$300K for a parking space?

Talk about real estate bubbles.

A parking space just sold for $300,000 in Boston.

Today, a buyer paid $300,000 for a private parking space in Boston’s Back Bay section, making it the most expensive parking space in the city’s history, according to Coldwell Banker Residential Brokerage.

Seems excessive to me. I wonder why a parking space would be so expensive? If parking spaces command that high a price, I would expect some industrious person to build new parking accommodations to take advantage of the demand.

Though the price is more than what many people pay for a house, Sordillo said prime parking spaces in a neighborhood just a block from the Public Garden are in short supply.

“There’s only so many parking spaces in the city,” said Sordillo. “And in this part, there’s very few.”

In other words, artificial scarcity caused by misguided government policy.

As usual.

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0 Responses to $300K for a parking space?

  1. DirtCrashr says:

    I’ll bet anything that parking accommodations are banned by zoning, why nobody has done it. Must be a “Historical District.”

  2. pdb says:

    Typical stupid yankee behavior. Does anyone understand economics up there?

  3. Old NFO says:

    Not that unusual (in Japan)… Friend of mine’s neighbor pay $2M for an apartment and an ADDITIONAL $168K for ONE parking space. Of course in Japan to buy a car, you must prove you have a parking space… sigh…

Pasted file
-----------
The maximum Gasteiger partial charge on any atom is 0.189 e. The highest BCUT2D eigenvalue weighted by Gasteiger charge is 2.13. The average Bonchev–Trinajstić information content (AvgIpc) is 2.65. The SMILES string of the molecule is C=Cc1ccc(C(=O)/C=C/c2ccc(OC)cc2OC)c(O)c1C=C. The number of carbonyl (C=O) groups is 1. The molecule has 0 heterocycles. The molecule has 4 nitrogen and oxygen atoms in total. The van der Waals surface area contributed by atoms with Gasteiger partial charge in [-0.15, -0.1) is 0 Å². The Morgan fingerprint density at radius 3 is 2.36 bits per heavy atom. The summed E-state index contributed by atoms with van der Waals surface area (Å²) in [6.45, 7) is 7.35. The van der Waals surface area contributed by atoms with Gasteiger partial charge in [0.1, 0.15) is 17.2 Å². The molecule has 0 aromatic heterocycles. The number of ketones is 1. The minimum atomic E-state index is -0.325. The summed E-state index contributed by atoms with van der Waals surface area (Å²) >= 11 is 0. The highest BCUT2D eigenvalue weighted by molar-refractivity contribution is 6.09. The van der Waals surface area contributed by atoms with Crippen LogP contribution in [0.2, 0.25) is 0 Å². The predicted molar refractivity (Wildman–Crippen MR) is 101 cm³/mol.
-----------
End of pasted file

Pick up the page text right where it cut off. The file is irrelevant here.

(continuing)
4. jonah says:

    What is the misguided government policy, exactly? I am curious. And how is it misguided? Seems to me this is free market at work.

    First, the buyer clearly placed a premium on the location, otherwise he/she would not have paid $300,000. That suggests the quality of living in the area supports such a price. Would you be willing to pay $300,000 for parking in an area that had no zoning laws, such that anyone could build a multi-story parking lot next door to your brownstone? Lax zoning laws would tend to devalue an exclusive area, as builders would come in and raze townhouses (including brownstones prevalent in Back Bay) and build multi-story high rises.

    Are you suggesting the misguided policy is zoning or historic preservation?
    If is is zoning, are all zoning laws bad, or just the ones that hinder what you want to do? What about zoning laws that prohibit your neighbor from tearing down his house and building a factory, gas station, apartment building, etc.? Are those laws bad?

    Are all historic preservation laws bad? What about the ones that protected Faneuil Hall area, center city Philly, Georgetown DC, Old Town Alexandria, Colonial Williamsburg, etc. from being torn down and replaced with strip malls?

    Again, I am just curious to know what the limits should be to zoning laws or historic preservation laws. Should we have the ability to build what we want, where we want, and when we want, without any controls?